River flooding and housing values - an economic assessment of environmental risk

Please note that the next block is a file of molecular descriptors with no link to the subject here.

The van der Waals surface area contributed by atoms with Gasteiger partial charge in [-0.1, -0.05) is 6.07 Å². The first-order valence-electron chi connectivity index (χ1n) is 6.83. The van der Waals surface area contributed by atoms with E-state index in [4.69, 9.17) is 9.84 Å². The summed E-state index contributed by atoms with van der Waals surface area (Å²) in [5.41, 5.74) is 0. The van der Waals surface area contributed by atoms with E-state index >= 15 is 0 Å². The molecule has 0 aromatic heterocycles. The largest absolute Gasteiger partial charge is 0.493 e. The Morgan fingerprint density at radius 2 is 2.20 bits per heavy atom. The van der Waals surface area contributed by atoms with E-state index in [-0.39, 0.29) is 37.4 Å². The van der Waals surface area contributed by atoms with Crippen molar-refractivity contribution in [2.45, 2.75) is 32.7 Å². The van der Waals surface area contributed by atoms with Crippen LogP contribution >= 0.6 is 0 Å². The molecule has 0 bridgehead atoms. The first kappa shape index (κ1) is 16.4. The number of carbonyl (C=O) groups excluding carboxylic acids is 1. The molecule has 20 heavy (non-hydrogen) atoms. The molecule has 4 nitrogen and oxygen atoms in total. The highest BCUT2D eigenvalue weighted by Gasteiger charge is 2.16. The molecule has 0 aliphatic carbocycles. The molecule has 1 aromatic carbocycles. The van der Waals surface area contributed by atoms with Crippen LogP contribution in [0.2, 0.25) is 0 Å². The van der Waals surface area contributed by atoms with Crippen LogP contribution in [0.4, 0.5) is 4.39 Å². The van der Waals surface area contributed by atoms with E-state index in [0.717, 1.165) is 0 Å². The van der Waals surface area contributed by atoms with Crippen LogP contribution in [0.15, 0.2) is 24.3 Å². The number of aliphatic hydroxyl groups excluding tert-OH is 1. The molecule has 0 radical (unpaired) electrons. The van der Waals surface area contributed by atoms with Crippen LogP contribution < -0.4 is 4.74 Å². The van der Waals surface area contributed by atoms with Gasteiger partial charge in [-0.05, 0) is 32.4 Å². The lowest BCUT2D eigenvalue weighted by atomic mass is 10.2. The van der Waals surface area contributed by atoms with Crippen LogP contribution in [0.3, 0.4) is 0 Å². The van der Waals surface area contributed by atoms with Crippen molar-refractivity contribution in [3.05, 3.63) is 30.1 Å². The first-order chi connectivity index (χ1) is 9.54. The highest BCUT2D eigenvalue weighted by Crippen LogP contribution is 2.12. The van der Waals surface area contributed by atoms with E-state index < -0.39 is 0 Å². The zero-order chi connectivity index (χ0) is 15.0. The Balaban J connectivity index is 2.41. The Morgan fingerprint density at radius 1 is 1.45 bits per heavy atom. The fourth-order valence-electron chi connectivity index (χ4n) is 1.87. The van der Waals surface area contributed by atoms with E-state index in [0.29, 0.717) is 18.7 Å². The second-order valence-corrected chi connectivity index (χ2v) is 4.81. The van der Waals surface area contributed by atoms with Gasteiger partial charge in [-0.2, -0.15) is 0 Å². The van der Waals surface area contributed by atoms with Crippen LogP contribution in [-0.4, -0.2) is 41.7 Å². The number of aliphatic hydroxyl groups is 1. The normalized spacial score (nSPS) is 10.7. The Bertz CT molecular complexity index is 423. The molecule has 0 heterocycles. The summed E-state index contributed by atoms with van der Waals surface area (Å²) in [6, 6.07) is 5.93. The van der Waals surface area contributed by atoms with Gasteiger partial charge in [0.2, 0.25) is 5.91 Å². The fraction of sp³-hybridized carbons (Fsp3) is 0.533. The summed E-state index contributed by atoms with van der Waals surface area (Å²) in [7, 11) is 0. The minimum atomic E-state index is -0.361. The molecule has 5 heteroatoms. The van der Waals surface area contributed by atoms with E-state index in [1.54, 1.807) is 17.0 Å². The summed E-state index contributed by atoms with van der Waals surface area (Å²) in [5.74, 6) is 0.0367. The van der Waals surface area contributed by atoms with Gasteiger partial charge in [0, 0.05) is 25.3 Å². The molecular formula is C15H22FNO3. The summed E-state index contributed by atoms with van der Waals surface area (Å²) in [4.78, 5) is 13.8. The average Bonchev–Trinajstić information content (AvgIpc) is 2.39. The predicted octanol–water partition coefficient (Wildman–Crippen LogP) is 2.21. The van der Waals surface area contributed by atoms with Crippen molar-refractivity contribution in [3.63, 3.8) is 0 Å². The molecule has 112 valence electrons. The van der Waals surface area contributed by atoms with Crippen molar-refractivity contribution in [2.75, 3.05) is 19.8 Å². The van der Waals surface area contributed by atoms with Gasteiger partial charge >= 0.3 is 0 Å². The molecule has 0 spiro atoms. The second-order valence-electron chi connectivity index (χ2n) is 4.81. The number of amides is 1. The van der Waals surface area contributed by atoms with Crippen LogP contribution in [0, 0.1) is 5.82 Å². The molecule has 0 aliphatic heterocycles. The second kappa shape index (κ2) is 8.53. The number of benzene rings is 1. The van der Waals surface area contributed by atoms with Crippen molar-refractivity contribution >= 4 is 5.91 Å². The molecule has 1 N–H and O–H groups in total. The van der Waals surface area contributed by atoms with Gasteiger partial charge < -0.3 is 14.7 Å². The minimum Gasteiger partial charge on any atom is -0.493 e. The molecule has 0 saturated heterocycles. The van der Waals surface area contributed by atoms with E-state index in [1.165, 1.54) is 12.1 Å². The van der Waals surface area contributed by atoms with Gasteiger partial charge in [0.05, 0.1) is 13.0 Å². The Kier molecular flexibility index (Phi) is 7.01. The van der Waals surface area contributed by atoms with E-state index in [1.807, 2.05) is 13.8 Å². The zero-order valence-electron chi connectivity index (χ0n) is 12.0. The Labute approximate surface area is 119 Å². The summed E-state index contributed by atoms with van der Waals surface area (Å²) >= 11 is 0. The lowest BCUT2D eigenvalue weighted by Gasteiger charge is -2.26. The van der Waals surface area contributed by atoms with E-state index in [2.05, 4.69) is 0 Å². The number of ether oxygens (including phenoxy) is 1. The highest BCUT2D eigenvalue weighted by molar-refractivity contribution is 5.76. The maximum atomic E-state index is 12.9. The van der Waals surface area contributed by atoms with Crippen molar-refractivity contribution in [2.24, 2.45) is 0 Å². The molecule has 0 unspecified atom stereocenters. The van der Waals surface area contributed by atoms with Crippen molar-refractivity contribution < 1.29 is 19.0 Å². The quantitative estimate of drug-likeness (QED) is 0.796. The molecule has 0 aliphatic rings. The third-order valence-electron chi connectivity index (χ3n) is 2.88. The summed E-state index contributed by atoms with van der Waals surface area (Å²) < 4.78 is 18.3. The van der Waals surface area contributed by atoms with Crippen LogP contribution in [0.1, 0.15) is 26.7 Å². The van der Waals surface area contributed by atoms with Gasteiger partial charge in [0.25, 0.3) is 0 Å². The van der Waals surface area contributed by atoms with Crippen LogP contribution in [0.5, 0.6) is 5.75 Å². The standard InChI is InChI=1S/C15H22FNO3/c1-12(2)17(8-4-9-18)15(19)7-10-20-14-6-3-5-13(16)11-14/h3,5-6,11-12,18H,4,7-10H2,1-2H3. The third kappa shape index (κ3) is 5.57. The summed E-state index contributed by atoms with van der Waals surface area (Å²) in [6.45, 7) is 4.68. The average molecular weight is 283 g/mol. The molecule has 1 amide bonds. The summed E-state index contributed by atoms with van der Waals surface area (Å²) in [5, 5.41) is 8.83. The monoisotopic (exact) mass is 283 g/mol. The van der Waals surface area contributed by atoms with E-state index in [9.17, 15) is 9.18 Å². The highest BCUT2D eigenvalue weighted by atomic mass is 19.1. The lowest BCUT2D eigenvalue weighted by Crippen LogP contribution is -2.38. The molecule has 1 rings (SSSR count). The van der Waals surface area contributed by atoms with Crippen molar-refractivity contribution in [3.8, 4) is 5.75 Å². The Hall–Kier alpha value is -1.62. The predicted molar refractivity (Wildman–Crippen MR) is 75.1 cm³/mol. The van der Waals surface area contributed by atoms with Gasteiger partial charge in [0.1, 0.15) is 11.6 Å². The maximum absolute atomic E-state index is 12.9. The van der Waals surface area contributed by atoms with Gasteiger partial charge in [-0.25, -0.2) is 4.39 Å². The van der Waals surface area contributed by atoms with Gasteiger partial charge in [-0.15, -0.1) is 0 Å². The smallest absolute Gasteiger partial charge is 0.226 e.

The purpose of this article is to explore the determinants of the implicit price of the risk of flooding. We carry out a meta-analysis on estimates resulting from the application of hedonic price models. The variable under scrutiny is the relative change in the price of a house located in a floodplain when compared to a house located outside a floodplain, per level of risk (the reference level being the 100-year floodplain). It appears that the choice of specification of hedonic price models affects the variability between estimates. Factors related to the exploitation of spatial characteristics of the data do also play a role. Besides, a higher level of income goes together with a lower implicit price of risk, as it can be a proxy for a lower vulnerability to material loss. Finally it appears that specific attention has to be paid to the perceived level of risk; elements affecting the perception of individuals on the effective risk of flooding and allowing them to update their perception of the level of risk explain variability between estimates. In areas where a flood recently took place, the relative change in the price of a house due to flood risk is larger than in areas not affected.
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